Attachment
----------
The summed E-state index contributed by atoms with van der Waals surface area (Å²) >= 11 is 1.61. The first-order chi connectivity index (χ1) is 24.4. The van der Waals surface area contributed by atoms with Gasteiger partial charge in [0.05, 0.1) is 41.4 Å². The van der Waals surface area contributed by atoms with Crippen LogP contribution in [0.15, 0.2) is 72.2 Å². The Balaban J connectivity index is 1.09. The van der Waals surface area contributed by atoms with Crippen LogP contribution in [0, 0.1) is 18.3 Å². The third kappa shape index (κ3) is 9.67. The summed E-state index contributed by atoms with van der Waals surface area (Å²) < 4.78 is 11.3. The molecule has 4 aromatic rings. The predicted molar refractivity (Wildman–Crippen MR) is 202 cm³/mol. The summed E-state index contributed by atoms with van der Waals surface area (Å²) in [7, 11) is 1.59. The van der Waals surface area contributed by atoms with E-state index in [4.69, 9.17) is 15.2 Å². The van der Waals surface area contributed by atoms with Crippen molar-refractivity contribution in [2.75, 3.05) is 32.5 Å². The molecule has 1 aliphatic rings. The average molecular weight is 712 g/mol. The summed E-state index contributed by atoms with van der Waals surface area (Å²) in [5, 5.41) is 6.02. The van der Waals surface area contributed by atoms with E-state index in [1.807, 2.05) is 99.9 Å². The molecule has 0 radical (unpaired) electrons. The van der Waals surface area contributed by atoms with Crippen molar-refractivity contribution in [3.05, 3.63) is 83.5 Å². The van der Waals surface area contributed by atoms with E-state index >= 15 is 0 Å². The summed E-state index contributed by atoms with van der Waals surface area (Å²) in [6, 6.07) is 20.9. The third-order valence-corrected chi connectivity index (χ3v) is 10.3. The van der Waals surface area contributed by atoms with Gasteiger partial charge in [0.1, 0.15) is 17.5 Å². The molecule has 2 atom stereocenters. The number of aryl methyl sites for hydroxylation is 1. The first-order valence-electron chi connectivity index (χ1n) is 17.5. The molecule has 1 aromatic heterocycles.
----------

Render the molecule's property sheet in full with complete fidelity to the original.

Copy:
The summed E-state index contributed by atoms with van der Waals surface area (Å²) >= 11 is 1.61. The first-order chi connectivity index (χ1) is 24.4. The van der Waals surface area contributed by atoms with Gasteiger partial charge in [0.05, 0.1) is 41.4 Å². The van der Waals surface area contributed by atoms with Crippen LogP contribution in [0.15, 0.2) is 72.2 Å². The Balaban J connectivity index is 1.09. The van der Waals surface area contributed by atoms with Crippen LogP contribution in [0, 0.1) is 18.3 Å². The third kappa shape index (κ3) is 9.67. The summed E-state index contributed by atoms with van der Waals surface area (Å²) < 4.78 is 11.3. The molecule has 4 aromatic rings. The predicted molar refractivity (Wildman–Crippen MR) is 202 cm³/mol. The summed E-state index contributed by atoms with van der Waals surface area (Å²) in [7, 11) is 1.59. The van der Waals surface area contributed by atoms with E-state index in [4.69, 9.17) is 15.2 Å². The van der Waals surface area contributed by atoms with Crippen molar-refractivity contribution in [2.75, 3.05) is 32.5 Å². The molecule has 1 aliphatic rings. The average molecular weight is 712 g/mol. The summed E-state index contributed by atoms with van der Waals surface area (Å²) in [5, 5.41) is 6.02. The van der Waals surface area contributed by atoms with E-state index in [1.807, 2.05) is 99.9 Å². The molecule has 0 radical (unpaired) electrons. The van der Waals surface area contributed by atoms with Crippen molar-refractivity contribution in [3.05, 3.63) is 83.5 Å². The van der Waals surface area contributed by atoms with E-state index >= 15 is 0 Å². The summed E-state index contributed by atoms with van der Waals surface area (Å²) in [6, 6.07) is 20.9. The third-order valence-corrected chi connectivity index (χ3v) is 10.3. The van der Waals surface area contributed by atoms with Gasteiger partial charge in [0.1, 0.15) is 17.5 Å². The molecule has 2 atom stereocenters. The number of aryl methyl sites for hydroxylation is 1. The first-order valence-electron chi connectivity index (χ1n) is 17.5. The molecule has 1 aromatic heterocycles.